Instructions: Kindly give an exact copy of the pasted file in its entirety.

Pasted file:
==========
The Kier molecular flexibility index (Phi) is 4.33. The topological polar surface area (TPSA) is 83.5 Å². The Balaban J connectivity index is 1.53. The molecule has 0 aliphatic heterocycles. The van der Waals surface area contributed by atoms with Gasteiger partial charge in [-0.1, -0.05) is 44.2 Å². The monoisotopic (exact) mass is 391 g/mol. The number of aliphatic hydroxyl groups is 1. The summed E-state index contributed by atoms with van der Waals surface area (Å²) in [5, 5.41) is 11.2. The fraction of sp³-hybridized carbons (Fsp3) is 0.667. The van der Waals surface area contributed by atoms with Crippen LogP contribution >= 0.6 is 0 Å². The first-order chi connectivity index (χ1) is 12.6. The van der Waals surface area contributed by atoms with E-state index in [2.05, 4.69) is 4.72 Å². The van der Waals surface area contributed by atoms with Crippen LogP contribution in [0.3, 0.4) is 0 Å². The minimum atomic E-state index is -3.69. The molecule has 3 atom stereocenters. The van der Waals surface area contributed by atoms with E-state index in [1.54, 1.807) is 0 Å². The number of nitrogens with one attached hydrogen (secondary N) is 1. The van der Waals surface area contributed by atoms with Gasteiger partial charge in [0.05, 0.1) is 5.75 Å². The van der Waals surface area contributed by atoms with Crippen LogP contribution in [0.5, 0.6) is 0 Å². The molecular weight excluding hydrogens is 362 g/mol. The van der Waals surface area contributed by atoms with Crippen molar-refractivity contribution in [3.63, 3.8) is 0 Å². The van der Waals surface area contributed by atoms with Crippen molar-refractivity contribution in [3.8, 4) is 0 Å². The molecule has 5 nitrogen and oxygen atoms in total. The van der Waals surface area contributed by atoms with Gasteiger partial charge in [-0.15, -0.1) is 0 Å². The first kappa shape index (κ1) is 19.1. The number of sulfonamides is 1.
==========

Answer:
The Kier molecular flexibility index (Phi) is 4.33. The topological polar surface area (TPSA) is 83.5 Å². The Balaban J connectivity index is 1.53. The molecule has 0 aliphatic heterocycles. The van der Waals surface area contributed by atoms with Gasteiger partial charge in [-0.1, -0.05) is 44.2 Å². The monoisotopic (exact) mass is 391 g/mol. The number of aliphatic hydroxyl groups is 1. The summed E-state index contributed by atoms with van der Waals surface area (Å²) in [5, 5.41) is 11.2. The fraction of sp³-hybridized carbons (Fsp3) is 0.667. The van der Waals surface area contributed by atoms with Crippen LogP contribution >= 0.6 is 0 Å². The first-order chi connectivity index (χ1) is 12.6. The van der Waals surface area contributed by atoms with E-state index in [2.05, 4.69) is 4.72 Å². The van der Waals surface area contributed by atoms with Crippen LogP contribution in [0.3, 0.4) is 0 Å². The minimum atomic E-state index is -3.69. The molecule has 3 atom stereocenters. The van der Waals surface area contributed by atoms with E-state index in [1.54, 1.807) is 0 Å². The number of nitrogens with one attached hydrogen (secondary N) is 1. The van der Waals surface area contributed by atoms with Gasteiger partial charge in [0.05, 0.1) is 5.75 Å². The van der Waals surface area contributed by atoms with Crippen LogP contribution in [0.5, 0.6) is 0 Å². The molecular weight excluding hydrogens is 362 g/mol. The van der Waals surface area contributed by atoms with Crippen molar-refractivity contribution in [3.63, 3.8) is 0 Å². The van der Waals surface area contributed by atoms with Crippen molar-refractivity contribution in [3.8, 4) is 0 Å². The molecule has 5 nitrogen and oxygen atoms in total. The van der Waals surface area contributed by atoms with Gasteiger partial charge in [-0.15, -0.1) is 0 Å². The first kappa shape index (κ1) is 19.1. The number of sulfonamides is 1.